Fagradalsfjall volcano update: lava flow discharge rate has increased

Wed, 12 May 2021, 09:23
09:23 AM | BY: MARTIN
The graph depicts parameters of the lava flow discharge rate, lava flow area, lava volume, rock geochemistry and volcanic gases since the eruption began (image: IMO)
The graph depicts parameters of the lava flow discharge rate, lava flow area, lava volume, rock geochemistry and volcanic gases since the eruption began (image: IMO)
The activity of the current eruption site continues at elevated levels during the past two weeks characterized by lava fountaining episodes, about 400-500 m tall, at roughly regular intervals of 7 to 10 minutes.
According to the latest measurements by the University of Iceland's Institute of Earth Sciences from 10 May, the lava flow discharge rate increased significantly, from 8 to 13 cubic meters per second! The effusive eruption is now twice as it has been during the most of the active period. Lava flows traveling and continue to fill into the Meradalir valley.
The current lava volume is approximately 30 million cubic meters erupted from all vents.
A formation of lava flows in the near future indicates that the eruption shows no signs of ceasing and will not end soon as reported Kristín Jónsdóttir, group leader of the Icelandic Met Office. There is no clue at this moment if the eruption will continues to increase and how long will last.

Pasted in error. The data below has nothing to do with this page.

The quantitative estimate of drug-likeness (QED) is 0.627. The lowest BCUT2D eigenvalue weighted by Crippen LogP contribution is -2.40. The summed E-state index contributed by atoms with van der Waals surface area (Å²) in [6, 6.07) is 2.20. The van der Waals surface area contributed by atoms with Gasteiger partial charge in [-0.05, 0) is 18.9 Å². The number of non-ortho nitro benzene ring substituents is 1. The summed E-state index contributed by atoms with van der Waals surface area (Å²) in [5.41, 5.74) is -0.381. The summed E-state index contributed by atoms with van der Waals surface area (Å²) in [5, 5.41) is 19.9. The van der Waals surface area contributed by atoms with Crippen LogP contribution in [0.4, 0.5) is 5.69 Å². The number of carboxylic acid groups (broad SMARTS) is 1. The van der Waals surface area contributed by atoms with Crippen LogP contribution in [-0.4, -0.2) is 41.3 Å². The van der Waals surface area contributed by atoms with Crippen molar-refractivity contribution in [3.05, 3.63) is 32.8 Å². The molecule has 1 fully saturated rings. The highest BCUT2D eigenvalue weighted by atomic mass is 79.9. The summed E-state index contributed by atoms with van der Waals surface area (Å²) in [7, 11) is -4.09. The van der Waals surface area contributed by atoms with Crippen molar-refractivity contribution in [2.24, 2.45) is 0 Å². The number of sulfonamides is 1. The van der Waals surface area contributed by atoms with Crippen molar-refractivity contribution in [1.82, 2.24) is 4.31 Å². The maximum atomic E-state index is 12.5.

The eruption has entered a phase of being more volatile likely reflected to changes at magma chamber at depths between 15-20 km.
Only what exactly causes this change to a rhythmic pattern is more difficult to know: one model might be it is caused by newly developed blockages in the (upper) plumbing system, or "bottlenecks", and / or, likely in combination with the arrival of more gas-rich magma.
Source: Icelandic Met Office volcano activity update 12 May 2021

Previous news

Thu, 6 May 2021, 07:05
Tall lava fountain from Fagradalsfjall captured by webcams (image IMO / twitter)
The eruption continues with pulsating short-lived lava fountains at regular intervals. The intervals changed this morning from a rhythm of approx. 10 minutes to half an hour, but the height reached by some lava jets surpassed 400 m, the Icelandic Met office (IMO) reported. Read all
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